A Mercer news release said that although the majority of participating companies are still finalizing their decisions, those that have made early decisions – approximately one-fifth of respondents – are making changes.
Mercer observed a theme of anticipated reduction in long-term values for 2009 among many of those who have made early decisions. Other trends include: paying below target annual incentive payouts based on weak 2008 performance, moving away from stock options to use other long-term incentive vehicles, anticipating the use of selective retention awards, and reducing long-term incentive participation, according to the news release.
“The early deciders are telling us that 2009 may be a game changer for long-term incentive granting practices. Many companies are anticipating long-term incentive values that are lower than 2008 levels, perhaps a cut by 10% to 30%,” said Bruce Greenblatt, a principal in Mercer’s executive remuneration consulting business, in the announcement. “Furthermore, while the number of shares granted may be flat or increase, the value delivered in 2009 will be lower than 2008 at many companies given current stock price levels.”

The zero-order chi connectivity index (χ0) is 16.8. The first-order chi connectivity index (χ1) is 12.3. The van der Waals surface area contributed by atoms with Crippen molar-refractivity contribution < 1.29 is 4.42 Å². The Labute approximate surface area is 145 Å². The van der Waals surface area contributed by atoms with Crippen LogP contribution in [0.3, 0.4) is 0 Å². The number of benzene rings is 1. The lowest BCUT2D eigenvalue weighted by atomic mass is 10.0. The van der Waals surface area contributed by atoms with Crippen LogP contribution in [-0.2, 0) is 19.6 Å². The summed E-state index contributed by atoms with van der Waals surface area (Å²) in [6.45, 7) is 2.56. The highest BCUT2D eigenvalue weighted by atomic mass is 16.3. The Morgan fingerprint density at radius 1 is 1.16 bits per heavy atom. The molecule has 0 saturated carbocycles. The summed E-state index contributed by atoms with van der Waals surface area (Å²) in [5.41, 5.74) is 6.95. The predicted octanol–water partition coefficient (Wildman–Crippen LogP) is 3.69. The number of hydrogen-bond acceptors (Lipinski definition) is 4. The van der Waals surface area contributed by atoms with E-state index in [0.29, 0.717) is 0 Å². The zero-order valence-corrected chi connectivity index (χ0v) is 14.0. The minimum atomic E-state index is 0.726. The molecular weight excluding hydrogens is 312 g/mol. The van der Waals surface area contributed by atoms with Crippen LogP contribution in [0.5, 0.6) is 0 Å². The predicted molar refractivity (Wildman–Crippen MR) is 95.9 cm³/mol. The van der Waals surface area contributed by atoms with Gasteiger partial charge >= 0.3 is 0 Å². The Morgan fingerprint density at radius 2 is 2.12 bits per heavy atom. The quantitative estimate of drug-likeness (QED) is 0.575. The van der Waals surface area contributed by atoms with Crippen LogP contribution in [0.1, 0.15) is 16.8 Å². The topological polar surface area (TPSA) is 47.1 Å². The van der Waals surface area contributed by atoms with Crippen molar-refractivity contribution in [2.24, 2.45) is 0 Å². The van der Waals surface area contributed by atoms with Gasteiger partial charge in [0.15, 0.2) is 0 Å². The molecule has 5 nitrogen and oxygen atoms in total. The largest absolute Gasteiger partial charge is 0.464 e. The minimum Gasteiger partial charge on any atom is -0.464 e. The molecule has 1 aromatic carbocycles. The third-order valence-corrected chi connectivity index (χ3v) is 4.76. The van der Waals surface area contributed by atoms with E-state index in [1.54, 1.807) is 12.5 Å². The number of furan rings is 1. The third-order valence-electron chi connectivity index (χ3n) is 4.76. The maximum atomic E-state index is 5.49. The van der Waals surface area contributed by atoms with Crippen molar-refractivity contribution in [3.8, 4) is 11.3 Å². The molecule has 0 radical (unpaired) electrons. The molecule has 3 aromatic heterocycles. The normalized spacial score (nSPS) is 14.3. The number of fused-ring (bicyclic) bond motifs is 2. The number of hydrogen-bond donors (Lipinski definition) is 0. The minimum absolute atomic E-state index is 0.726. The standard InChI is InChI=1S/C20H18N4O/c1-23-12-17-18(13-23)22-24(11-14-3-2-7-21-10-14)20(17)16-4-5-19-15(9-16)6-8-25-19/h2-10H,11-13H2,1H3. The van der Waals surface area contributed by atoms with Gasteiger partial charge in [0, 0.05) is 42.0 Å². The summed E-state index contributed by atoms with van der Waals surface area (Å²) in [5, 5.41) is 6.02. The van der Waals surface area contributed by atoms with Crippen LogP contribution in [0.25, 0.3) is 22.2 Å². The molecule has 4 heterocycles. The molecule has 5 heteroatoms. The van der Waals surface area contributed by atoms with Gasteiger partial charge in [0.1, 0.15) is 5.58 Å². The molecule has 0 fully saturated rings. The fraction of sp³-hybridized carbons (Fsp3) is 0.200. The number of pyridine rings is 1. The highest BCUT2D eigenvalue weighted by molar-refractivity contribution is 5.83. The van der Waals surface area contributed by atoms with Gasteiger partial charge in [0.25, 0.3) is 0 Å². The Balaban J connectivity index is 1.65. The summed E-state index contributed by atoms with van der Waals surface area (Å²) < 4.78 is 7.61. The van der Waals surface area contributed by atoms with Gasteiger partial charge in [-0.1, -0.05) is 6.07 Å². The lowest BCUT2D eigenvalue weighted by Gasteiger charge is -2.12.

According to Mercer's survey, approximately one-half of respondents plan to maintain the 2008 grant value of long-term incentives for their 2009 grants, while the remaining companies are either still formulating their approach or have decided to reduce grant values.
Many companies expect that depressed stock prices will cause them to award more shares in 2009 compared to 2008. Approximately 40% of companies expect share usage levels to increase in 2009. Slightly over one-quarter (27%) are expecting their run rates to increase by more than 10% compared to 2008 levels.
The majority of companies expect below-target payout levels for their performance based long-term incentive programs in 2008. In these cases, 75% do not expect to adjust calculated payout levels - holding the pay for performance standard, Mercer said.
Additionally, more than three-quarters (78%) of survey respondents do not plan to reprice or exchange underwater stock options. Slightly less than half of companies are taking a "wait-and-see" approach to underwater options, and fewer than 5% are planning to take action.
As for annual incentive programs, the survey suggests the impact of the economy on company performance is reducing annual incentive payouts for 2008 performance. Nearly two-thirds (64%) of companies are expecting below-target annual incentive payouts.
However, 29% of respondents are considering some form of a discretionary award to select employees or all eligible participants - recognizing that top talent needs to be appropriately rewarded for their contributions even in a difficult economic environment, according to Mercer.
Mercer's survey, "Weathering the Storm in 2009," includes responses from nearly 200 U.S. organizations that have median annual revenue of $2.9 billion.
For the December 11, 2008 Web briefing on the survey results and other trends, go to www.mercer.com/webbriefings .